The manufacturer of grow lights, robotic systems, and control systems can take steps to increase the water resistance of their electronics. There are several strategies that can be implemented to ensure grow light reliability:

  1. Sealed packaging / gasketing – All grow lights are packaged with the goal of keeping outside contamination from reaching internal electronics. In reality, it is nearly impossible to keep moisture from working its way in 100% time, and still have a device that is economical to assemble and service.
  2. Encapsulates (potting compounds) – Another strategy is to fully submerge sensitive electronics into an epoxy resin. That eliminates any possibility of rework or servicing once the PCBA is potted, but it will be water-proofwaterproof. One concern is the encapsulate over the LED could dim the light and potentially shift the color. It would also make dissipation of heat problematic, which could drastically reduce the life of the LEDs. In LED grow light manufacturing, epoxy encapsulation eliminates the possible of reworking a damaged board or failed LED, which might only require minor repairs. Without the ability to repair, the only alternative is scrapping a complete panel of expensive LEDs.
  3. Conformal coatings – Rather than submerge the circuit board into a thick layer of resin, a resin layer can be applied that “conforms” to the surfaces of the board and components. Conformal coatings are generally thin enough to allow for adequate thermal dissipation, and unlike encapsulates, they can be removed for rework and repair of the LED grow lights. While not as water-proofwaterproof as potting compound, conformal coating can provide enough water-resistant protection when used in conjunction with sealed packaging.

Techspray offers numerous conformal coatings that include features to match the specific environments of indoor farms. Namely, the coating formulations are specifically made according to needed protection, whether thermal, chemical, moisture, or static resistance.

For electronics in the indoor farm, the aggressive compounds in high moisture environments present the greatest threat. Silicone conformal coatings are the best choice for indoor farm electronics since they provide excellent chemical and moisture resistance. As a result, their application permanently protects the PCBs and all other electronics prone to corrosion, ensuring their durability in harsh environmensenvironments.

Techspray developed Fine-L-Kote™ LED2 specifically for light-emitting diode (LED) applications. This coating is completely transparent, meaning it does not interfere with light wavelength or intensity, which is a particular concern of all growers. Also, this coating is hydrolytically stable and retains its physical and electrical properties even after high humidity exposure for extended periods. The last feature, which should be pointed out, is its flexibility and resistance to extreme temperatures, which is particularly important on the flexible and rigid circuit boards found in LED grow lights.

 

Importance of Printed Circuit Board (PCB) Cleaning

Most modern PCBs are soldered using no-clean flux to avoid the necessity of a cleaning process. For electronics used in extreme environments like indoor farms, cleaning becomes more important in the electronic assembly process, even for no-clean fluxes.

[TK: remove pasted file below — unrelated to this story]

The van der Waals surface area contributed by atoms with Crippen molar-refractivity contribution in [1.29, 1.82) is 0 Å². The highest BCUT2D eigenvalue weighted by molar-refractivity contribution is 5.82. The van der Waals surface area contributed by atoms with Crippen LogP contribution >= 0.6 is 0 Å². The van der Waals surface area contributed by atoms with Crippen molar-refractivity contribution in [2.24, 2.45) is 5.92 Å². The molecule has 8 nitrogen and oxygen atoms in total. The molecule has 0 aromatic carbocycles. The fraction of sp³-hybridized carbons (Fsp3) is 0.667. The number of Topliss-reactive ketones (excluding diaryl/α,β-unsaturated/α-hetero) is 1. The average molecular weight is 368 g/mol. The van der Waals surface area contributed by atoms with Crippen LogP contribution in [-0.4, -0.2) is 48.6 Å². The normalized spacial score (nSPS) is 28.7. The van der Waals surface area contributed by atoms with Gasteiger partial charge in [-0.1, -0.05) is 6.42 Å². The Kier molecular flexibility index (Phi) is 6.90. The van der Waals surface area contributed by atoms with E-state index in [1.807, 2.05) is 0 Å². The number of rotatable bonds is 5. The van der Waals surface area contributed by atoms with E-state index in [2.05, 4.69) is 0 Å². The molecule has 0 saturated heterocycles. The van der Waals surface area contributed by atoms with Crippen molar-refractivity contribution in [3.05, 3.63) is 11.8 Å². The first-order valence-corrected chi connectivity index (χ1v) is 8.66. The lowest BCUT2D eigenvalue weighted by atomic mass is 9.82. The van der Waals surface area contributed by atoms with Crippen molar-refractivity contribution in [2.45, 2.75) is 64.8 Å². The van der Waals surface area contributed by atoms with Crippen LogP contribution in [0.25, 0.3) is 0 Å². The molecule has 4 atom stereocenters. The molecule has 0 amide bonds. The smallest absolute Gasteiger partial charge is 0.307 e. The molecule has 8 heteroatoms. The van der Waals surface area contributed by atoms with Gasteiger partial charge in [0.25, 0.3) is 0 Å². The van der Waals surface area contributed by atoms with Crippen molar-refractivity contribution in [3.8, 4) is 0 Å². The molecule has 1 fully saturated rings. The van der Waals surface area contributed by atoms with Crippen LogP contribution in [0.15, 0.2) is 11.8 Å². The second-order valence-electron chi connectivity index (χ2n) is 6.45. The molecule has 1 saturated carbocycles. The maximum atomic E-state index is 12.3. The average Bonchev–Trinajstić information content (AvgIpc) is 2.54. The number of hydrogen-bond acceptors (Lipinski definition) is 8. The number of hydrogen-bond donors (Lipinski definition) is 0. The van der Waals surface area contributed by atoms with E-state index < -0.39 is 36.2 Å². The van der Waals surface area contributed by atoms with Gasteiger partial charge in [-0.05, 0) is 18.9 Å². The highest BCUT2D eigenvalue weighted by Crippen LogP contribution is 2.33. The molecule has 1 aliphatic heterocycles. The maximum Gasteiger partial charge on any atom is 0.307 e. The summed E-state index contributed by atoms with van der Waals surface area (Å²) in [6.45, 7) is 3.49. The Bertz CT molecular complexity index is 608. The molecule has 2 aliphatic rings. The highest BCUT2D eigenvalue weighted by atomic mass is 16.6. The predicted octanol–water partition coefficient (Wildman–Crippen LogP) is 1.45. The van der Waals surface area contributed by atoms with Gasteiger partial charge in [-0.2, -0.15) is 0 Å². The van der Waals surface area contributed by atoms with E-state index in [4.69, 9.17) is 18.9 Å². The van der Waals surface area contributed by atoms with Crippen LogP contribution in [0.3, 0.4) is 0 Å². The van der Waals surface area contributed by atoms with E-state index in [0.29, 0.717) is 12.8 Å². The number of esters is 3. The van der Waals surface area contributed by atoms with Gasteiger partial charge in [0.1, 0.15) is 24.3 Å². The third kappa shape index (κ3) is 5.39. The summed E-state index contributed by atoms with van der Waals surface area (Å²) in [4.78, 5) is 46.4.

If there is any ionic residue on the PCBA, like flux residue from the soldering process, moisture and current can lead to dendritic growth. Dendrites are conductive branches that literally grow from one contact point to another, leading to current leakage or short circuit.

In addition, cleaning electronics is all the moremore important before applying conformal coating. Improper cleaning or lack of cleaning [RM1] is a common cause of conformal coating defects like fish eyes, dewetting, and delamination. These defects open up entry points for moisture and chemicals, increasing the chance of corrosion issues. For more information on conformal coating defects, check out https://www.techspray.com/how-to-identify-and-cure-the-top-7-conformal-coating-defects.

Flux removers (defluxers) remove flux residues and other contaminants left by manufacture, rework, or repair of printed circuit boards. Residues from higher, lead-free temperatures are more baked on and harder to clean. PWR-4™, G3®, E-LINE™ and Precision-V™ flux removers have been proven very effective at removing fluxes baked on at lead-free temperatures.

Micro-components and fine pitch leads are delicate and easily damaged, so brushing and scrubbing should be avoided if possible. Both G3, E-LINE and Precision-V have a powerful spray and strong solvent that blasts off residues and cleans areas under components that a brush cannot touch.

Techspray offers traditional solvent-based cleaners and cutting-edge water-based technologies marketed under the Techspray Renew™ brand. Techspray Renew branded cleaners are innovative solutions that combine the best of current “green” technologies to make the most powerful eco-friendly cleaners on the market.

 

Tecshpray Conformal Coatings & Flux Removers

Engineering electronics for the extreme environments of indoor farming is challenging, but important to avoid negative impacts on crop yield and quality. Conformal coating and PCB cleaning is critical to ensure the long service life of grow lights, robotic systems, and control systems. For more information, contact a Techspray application specialist at 678-819-1408 or tsales@techspray.com.


References

1. Indoor Farming Market Size, Share & Trends Analysis Report By Facility Type (Greenhouses, Vertical Farms), By Component (Hardware, Software), By Crop Category, By Region, And Segment Forecasts, 2021 – 2028

2. Imran Ali Lakhiar and Jianmin Gao and Tabinda Naz Syed and Farman Ali Chandio and Noman Ali Buttar. (2018) Modern plant cultivation technologies in agriculture under controlled environment: a review on aeroponics, Journal of Plant Interactions, Vol. 13,338-352.

3. Mori, Masato & Miura, Kazuma & Sasaki, Takeshi & Ohtsuka, Toshiaki. (2002). Corrosion of tin alloys in sulfuric and nitric acids. Corrosion Science - CORROS SCI. 44. 887-898. 10.1016/S0010-938X(01)00094-4.